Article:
Functional Magnetic Resonance Imaging: A Highly Advanced Cancer Diagnosis and Prognosis Tool
Functional Magnetic Resonance Imaging (fMRI) machines provide oncologists with a non-invasive/non-nuclear MI tool for the diagnosis and ongoing prognosis of cancer.
Oncologists added fMRI technology to their cancer fighting arsenal shortly after the very first fMRI examination took place in 1977. In July of that year, in the Brooklyn, New York laboratory of Dr. Raymond Damadian, a most remarkable machine produced revolutionary and unprecedented, three-dimensional images of the inside of a human body. In the development and construction of the first fMRI machine, Dr. Damadian relied on scientific theories that were, at the time, widely dismissed by the scientific community at large.
Far advanced from Dr. Damadian’s early and very crude fMRI machine, the devices today, as well as the technologies behind them, are of such sophistication they remain little understood by many scientists. Relying on the use of extraordinarily powerful magnets that produce forces equal to 10,000 times the gravitation pull of the Earth, fMRI technologies are assisted—in fantastically sophisticated ways—by the highly complex magnetic properties of the body’s own internal anatomical structures.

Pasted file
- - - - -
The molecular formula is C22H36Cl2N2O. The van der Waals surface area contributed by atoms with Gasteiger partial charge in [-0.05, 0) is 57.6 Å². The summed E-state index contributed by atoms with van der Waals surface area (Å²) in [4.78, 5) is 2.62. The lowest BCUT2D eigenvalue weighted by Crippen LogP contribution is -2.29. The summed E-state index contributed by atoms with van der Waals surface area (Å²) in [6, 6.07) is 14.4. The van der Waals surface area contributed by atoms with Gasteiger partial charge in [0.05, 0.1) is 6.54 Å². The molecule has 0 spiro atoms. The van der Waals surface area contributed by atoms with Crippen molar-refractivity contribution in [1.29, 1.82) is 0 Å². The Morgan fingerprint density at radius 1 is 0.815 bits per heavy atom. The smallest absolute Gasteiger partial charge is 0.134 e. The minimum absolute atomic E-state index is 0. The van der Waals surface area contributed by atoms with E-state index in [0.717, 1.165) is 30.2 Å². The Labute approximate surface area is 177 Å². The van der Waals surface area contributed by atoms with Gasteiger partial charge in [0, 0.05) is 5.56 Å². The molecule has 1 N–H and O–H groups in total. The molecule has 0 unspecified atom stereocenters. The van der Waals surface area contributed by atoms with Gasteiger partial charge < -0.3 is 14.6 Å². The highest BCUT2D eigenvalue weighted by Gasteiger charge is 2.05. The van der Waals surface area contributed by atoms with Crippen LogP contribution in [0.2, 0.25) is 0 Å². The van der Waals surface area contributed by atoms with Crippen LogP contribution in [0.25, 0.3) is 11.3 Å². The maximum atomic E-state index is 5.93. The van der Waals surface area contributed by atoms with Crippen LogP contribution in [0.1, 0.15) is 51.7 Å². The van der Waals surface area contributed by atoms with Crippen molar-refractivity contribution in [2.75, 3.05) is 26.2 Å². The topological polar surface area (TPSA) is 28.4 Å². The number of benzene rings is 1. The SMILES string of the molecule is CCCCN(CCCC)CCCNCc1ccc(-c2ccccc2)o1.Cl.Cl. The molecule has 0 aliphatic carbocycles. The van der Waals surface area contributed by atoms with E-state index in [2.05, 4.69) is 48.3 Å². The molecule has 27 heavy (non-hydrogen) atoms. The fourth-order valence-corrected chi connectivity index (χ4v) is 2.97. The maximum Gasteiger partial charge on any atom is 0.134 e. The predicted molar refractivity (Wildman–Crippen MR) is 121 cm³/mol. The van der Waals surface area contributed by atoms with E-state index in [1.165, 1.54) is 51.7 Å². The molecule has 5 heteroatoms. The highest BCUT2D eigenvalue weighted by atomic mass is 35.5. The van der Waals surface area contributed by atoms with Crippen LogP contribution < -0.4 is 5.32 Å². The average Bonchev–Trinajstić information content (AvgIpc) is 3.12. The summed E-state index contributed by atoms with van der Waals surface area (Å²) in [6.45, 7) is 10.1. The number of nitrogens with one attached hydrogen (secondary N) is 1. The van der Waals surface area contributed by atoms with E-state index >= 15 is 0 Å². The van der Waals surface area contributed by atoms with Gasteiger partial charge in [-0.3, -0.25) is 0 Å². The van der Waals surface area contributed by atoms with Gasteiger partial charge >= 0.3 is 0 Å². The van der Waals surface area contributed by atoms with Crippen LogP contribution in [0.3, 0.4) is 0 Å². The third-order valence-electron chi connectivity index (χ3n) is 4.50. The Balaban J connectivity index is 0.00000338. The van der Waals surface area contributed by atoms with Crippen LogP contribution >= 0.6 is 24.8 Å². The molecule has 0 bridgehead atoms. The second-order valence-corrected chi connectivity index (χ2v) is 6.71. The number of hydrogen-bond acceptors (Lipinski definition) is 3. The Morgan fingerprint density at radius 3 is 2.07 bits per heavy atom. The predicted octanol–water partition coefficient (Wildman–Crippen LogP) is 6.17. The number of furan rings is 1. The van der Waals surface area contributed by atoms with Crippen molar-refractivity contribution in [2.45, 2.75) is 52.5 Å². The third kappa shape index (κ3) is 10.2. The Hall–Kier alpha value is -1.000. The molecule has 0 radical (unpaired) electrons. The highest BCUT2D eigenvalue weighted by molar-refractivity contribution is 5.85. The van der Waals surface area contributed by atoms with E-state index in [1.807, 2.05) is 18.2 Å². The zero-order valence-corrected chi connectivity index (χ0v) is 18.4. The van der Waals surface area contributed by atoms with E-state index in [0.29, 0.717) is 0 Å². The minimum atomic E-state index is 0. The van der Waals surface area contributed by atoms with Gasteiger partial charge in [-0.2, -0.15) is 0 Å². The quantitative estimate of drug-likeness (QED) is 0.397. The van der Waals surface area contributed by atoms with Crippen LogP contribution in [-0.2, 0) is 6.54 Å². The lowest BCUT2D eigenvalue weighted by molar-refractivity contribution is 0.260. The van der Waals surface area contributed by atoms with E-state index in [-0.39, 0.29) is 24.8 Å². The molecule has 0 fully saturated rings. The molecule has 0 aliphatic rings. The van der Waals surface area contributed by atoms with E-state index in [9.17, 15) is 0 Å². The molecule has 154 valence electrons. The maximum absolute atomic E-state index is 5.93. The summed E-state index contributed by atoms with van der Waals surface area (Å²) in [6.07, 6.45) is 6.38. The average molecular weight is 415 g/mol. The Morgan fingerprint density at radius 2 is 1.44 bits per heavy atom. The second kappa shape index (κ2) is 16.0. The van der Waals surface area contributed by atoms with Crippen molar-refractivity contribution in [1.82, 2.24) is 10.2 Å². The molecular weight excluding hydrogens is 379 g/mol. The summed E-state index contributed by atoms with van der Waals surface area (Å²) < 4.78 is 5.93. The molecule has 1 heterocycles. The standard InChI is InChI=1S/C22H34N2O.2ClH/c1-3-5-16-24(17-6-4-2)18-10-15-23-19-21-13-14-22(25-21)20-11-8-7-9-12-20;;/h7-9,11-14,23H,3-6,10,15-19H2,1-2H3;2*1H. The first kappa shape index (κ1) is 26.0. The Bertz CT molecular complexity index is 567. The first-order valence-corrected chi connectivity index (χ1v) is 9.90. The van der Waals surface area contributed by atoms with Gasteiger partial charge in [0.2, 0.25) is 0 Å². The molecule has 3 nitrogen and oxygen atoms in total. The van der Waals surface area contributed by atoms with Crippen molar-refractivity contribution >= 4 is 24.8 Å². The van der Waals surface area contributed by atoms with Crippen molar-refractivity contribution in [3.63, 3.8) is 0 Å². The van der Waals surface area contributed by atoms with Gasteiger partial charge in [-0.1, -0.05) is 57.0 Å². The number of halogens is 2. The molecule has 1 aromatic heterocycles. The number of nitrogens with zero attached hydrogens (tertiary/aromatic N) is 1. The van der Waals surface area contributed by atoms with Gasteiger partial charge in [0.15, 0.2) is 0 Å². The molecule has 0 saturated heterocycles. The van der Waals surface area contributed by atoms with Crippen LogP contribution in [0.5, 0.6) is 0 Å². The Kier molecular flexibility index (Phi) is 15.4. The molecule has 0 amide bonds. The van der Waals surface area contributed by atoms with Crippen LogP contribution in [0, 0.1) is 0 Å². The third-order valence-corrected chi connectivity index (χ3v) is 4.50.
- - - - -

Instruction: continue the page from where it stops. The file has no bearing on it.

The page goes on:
Exploratory Surgery Used to be the Order of the Day
Prior to the widespread use of advanced MI techniques, many cancers were only discovered as a result of surgical procedures that were intended to treat a specific complaint or were undertaken as an exploratory procedure. Cancer doctors once had little choice other than to physically enter the body in order to thoroughly examine bones, internal organs, and adjacent soft tissues. The highly invasive exploratory surgeries have been replaced almost entirely through the delivery of very high resolution, three-dimensional, medical imaging techniques.
Non-Nuclear Medical Imaging
The earliest MI development took place by accident in the laboratory of German Physicist, Wilhelm Roentgen in the year 1895. Conducting experiments related to the behavior of electron beams in sealed gas tube environments, as a wholly serendipitous and completely unexpected event, X-rays were discovered. The diagnostic utilization of X-rays is widely recognized as one of the most significant scientific advancements in all of human history, and the new technology offered physicians and researchers alike the very first non-invasive, two-dimensional views of internal anatomies. Unfortunately, the use of X-rays carries some minimal risk to the patient; X-rays, as well as all other radiological-based MI technologies such as Computed Tomography (CT), Computer Axial Tomography (CAT), and Positron Emission Tomography (PET) rely on human exposures to potentially harmful forms of radiation.